Shiller Draws Troubling Parallels Between The Market Today And The Late 1920s

Robert Shiller, Nobel laureate and professor of economics at Yale University, discusses valuations and draws parallels to a perilous time in the market with Mike Santoli.

late 1920s

Robert Shiller Draws Troubling Parallels Between The Market Today And The Late 1920s

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Welcome to trading nation. Mike Santoli stocks ending the month near records. Consumer confidence at 18 year highs and corporate profits are surging. But one Nobel Prize winning economist hears some echoes in the late 1920s and all this we're joined now by Professor Robert Shiller he's Yale professor of economics and Professor Shiller. Great to have you here. I know you look at financial markets through a bunch of different windows valuations sentiment exactly what the kind of prevailing storyline of the market is. What is it about right now that maybe reminds you a little bit of the 1920s.

1920s is quite a legend that people are often thinking about it's become part of our culture. But look at 1929 particularly as the end of the Roaring 20s and ended in a bout of speculation in the last between May and September of 29 the stock market went up over 30 percent in just a few months. And at that time it seemed like it was a it was a kind of gambling. The word gambling was used a lot to describe the market at that time. So it became vulnerable. Now I'm not sure exactly and they were not exactly in that circumstance but we do have the market which has surged since 2009 and there is something of that spirit today.

Yes something of that spirit of this feeling that a lot of things are working in favor of investors I suppose but of course the market itself has been in a much more I guess orderly uptrend right. I mean the S&P up about 9 percent so far this year. There's that sort of change the picture in terms of determining whether it's a very risky situation. Well we did have at the beginning of this year we had a correction.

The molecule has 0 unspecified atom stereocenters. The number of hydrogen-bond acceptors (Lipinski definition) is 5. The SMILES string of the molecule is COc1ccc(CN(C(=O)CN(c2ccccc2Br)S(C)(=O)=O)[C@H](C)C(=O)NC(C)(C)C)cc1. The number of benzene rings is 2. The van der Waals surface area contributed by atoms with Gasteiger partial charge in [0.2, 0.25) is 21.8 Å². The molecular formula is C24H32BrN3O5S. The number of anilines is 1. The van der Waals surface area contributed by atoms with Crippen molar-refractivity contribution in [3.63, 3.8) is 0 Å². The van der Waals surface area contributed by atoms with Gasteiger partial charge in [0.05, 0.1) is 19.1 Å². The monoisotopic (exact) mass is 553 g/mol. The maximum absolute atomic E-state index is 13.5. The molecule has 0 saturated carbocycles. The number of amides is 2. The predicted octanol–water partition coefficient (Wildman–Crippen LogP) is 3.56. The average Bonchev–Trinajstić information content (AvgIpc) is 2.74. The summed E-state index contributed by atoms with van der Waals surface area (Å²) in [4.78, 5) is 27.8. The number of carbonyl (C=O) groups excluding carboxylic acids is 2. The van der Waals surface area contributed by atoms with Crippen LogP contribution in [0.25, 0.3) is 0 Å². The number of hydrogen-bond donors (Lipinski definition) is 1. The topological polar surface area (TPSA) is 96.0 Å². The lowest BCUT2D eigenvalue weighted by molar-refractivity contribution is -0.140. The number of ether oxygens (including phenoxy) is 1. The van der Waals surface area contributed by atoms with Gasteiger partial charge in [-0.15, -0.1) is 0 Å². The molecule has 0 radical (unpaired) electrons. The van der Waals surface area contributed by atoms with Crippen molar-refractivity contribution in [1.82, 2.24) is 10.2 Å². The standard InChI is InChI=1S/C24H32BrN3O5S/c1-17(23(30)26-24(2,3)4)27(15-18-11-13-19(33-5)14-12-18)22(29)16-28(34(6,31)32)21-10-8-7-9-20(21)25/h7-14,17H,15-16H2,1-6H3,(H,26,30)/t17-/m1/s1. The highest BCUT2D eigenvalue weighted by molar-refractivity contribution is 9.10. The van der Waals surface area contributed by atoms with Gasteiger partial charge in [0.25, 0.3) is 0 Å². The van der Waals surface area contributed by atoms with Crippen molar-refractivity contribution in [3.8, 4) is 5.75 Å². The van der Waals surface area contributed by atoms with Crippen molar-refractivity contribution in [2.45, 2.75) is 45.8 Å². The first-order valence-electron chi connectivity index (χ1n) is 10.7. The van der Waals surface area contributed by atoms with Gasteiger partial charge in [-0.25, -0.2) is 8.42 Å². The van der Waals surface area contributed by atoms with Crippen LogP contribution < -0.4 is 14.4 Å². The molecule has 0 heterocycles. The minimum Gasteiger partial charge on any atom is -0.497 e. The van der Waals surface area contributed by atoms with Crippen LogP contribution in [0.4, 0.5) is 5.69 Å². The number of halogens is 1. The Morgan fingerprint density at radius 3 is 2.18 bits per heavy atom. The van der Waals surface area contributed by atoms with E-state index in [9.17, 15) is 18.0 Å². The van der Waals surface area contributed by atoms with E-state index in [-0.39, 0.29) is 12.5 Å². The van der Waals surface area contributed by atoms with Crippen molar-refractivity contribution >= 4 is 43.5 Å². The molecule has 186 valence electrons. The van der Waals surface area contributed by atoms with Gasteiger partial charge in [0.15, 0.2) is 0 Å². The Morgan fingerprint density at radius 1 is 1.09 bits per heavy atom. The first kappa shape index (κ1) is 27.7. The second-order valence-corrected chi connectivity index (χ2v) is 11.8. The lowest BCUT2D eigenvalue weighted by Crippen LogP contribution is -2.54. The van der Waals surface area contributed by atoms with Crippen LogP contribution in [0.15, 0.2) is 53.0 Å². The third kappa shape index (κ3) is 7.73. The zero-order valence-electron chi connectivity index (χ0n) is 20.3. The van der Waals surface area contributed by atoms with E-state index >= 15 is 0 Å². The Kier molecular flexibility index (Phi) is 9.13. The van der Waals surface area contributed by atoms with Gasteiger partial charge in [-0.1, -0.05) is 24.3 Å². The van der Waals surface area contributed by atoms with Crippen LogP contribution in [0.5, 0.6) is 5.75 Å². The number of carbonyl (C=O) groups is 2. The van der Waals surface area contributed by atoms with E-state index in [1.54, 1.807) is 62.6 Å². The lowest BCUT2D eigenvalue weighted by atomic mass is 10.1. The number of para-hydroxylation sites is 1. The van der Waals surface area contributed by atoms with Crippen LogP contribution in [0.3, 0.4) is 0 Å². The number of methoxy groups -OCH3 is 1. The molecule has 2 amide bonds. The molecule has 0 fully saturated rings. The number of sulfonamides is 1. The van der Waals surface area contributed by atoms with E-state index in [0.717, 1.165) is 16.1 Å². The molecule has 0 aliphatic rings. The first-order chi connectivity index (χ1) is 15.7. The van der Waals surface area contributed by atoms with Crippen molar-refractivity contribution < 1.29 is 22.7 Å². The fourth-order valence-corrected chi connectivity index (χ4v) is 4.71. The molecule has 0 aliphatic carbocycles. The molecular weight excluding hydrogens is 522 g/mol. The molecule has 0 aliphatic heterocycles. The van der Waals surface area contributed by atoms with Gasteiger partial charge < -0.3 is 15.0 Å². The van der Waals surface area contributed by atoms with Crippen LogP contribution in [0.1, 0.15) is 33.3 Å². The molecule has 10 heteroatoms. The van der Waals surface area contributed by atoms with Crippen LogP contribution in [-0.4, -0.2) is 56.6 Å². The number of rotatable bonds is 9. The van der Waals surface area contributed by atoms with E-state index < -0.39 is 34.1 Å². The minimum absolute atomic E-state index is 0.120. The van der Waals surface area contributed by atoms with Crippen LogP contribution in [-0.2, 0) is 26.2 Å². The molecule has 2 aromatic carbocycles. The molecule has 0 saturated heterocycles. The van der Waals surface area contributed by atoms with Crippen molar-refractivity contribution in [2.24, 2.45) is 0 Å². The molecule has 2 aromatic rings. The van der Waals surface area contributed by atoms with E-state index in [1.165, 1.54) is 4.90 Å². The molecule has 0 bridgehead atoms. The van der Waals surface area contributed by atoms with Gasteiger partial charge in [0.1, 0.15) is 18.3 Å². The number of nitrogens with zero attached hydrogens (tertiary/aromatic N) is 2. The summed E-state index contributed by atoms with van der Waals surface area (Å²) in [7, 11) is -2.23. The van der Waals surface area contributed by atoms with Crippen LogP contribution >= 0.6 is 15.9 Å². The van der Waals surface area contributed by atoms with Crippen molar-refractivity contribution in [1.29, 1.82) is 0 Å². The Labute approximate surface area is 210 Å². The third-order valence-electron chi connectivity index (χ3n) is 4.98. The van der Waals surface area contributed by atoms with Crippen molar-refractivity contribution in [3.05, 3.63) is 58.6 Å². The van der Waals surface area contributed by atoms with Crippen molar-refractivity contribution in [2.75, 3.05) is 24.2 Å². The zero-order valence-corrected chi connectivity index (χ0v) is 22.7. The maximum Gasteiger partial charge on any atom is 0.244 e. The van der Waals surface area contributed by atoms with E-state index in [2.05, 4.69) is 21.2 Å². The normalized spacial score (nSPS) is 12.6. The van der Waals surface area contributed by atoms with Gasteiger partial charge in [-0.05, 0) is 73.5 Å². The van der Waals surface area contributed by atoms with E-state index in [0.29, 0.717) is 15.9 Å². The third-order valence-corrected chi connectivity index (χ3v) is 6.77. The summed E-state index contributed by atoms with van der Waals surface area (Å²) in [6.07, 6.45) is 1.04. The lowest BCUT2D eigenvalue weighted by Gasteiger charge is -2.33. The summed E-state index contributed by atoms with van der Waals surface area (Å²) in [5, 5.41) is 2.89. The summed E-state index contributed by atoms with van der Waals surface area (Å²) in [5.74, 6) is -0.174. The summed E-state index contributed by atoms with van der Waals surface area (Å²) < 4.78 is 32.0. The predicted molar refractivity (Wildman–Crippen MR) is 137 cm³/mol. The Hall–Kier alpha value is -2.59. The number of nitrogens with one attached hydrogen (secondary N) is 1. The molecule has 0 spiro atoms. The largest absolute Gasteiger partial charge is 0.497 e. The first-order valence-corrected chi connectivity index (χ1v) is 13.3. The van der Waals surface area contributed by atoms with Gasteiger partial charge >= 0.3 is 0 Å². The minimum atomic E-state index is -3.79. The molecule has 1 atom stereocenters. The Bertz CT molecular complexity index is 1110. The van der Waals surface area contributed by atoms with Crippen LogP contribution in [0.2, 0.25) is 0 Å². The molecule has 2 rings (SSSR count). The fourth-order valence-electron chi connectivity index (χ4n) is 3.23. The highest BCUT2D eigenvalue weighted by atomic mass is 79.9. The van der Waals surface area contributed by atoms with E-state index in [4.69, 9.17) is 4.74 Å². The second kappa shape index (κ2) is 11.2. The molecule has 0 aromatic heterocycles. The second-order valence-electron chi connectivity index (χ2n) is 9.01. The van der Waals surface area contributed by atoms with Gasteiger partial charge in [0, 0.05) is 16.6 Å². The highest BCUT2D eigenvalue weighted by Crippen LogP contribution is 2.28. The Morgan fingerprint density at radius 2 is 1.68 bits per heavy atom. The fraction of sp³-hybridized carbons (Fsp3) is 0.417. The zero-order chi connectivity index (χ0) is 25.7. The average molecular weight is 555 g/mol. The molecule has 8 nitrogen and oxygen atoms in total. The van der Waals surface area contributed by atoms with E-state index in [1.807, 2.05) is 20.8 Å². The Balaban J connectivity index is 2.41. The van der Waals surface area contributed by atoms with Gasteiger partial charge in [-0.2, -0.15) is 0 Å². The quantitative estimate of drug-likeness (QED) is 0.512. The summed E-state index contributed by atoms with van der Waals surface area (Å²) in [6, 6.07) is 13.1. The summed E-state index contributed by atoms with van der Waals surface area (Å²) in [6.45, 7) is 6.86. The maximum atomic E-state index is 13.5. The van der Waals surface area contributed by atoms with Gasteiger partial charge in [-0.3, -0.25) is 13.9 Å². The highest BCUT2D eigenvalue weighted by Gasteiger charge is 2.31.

And it kind of stands out on a plot. But it didn't develop into a narrative that I would say that encourages more selling. Why didn't it. See this is something that I think economic science has yet to resolve. We need to work on this but there was something I would say having to do with the Trump story which has dominated our thinking for ever since the election year. And it's something about capitalism and the advancement of people who. Are willing to take risks. We have a role model in the White House who models that something like that has driven not just the stock market but the whole economy of the United States and makes the United States the most expensive stock market in the world.

Yeah that is a pretty stark relationship when you do look at theU.S. stock performance and valuation relative to the rest of the world. And it's interesting that you focus in on this this narrative idea. So in other words we're not really necessarily talking about Well GDP is going in the right direction reported corporate profits look good a lot of tangible things that seem to be working in favor of investors you actually think there's a bit of a kind of collective belief in something bigger going on.

I believe so. That's right. Economics has to get to looking at people's beliefs more than they have. And the 1920s was in the Roaring 20s was a time that people thought was remarkable unbelievable. We go back to the year the late 1990s with the dotcom boom it was a similar story that was boosting the market. But they don't last forever and eventually the story starts to wilt.

Do you think that we are in a kind of a phase here whenever it does perhaps come to a peak that it will require something as dramatic as one of those crashes or is there anything any more such a thing as a garden variety downturn.